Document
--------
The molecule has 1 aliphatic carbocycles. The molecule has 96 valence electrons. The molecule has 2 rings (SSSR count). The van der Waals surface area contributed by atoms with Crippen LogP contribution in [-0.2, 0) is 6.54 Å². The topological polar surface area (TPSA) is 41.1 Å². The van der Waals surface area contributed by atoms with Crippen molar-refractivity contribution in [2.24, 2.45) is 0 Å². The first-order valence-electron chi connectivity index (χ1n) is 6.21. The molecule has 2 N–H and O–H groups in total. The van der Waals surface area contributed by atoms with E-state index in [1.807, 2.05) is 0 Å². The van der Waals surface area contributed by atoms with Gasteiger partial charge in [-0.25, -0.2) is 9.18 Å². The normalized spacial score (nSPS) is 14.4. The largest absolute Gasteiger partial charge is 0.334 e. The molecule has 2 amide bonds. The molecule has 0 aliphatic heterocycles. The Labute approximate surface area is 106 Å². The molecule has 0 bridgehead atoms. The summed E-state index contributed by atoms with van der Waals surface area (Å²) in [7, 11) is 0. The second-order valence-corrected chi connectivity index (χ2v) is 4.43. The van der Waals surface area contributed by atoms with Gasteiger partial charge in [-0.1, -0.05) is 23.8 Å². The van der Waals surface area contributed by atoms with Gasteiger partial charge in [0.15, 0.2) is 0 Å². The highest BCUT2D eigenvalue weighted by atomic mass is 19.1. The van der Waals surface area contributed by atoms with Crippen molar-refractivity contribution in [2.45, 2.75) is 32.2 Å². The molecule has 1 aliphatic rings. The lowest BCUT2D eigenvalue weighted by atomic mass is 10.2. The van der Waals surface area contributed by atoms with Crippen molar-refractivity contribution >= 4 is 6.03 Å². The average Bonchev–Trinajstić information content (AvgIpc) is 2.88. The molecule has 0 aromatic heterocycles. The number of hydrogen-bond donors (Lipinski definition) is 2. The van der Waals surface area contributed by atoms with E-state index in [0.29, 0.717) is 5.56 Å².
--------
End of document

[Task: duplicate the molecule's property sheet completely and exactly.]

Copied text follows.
The molecule has 1 aliphatic carbocycles. The molecule has 96 valence electrons. The molecule has 2 rings (SSSR count). The van der Waals surface area contributed by atoms with Crippen LogP contribution in [-0.2, 0) is 6.54 Å². The topological polar surface area (TPSA) is 41.1 Å². The van der Waals surface area contributed by atoms with Crippen molar-refractivity contribution in [2.24, 2.45) is 0 Å². The first-order valence-electron chi connectivity index (χ1n) is 6.21. The molecule has 2 N–H and O–H groups in total. The van der Waals surface area contributed by atoms with E-state index in [1.807, 2.05) is 0 Å². The van der Waals surface area contributed by atoms with Gasteiger partial charge in [-0.25, -0.2) is 9.18 Å². The normalized spacial score (nSPS) is 14.4. The largest absolute Gasteiger partial charge is 0.334 e. The molecule has 2 amide bonds. The molecule has 0 aliphatic heterocycles. The Labute approximate surface area is 106 Å². The molecule has 0 bridgehead atoms. The summed E-state index contributed by atoms with van der Waals surface area (Å²) in [7, 11) is 0. The second-order valence-corrected chi connectivity index (χ2v) is 4.43. The van der Waals surface area contributed by atoms with Gasteiger partial charge in [-0.1, -0.05) is 23.8 Å². The van der Waals surface area contributed by atoms with Gasteiger partial charge in [0.15, 0.2) is 0 Å². The highest BCUT2D eigenvalue weighted by atomic mass is 19.1. The van der Waals surface area contributed by atoms with Crippen molar-refractivity contribution in [2.45, 2.75) is 32.2 Å². The molecule has 1 aliphatic rings. The lowest BCUT2D eigenvalue weighted by atomic mass is 10.2. The van der Waals surface area contributed by atoms with Crippen molar-refractivity contribution >= 4 is 6.03 Å². The average Bonchev–Trinajstić information content (AvgIpc) is 2.88. The molecule has 0 aromatic heterocycles. The number of hydrogen-bond donors (Lipinski definition) is 2. The van der Waals surface area contributed by atoms with E-state index in [0.29, 0.717) is 5.56 Å².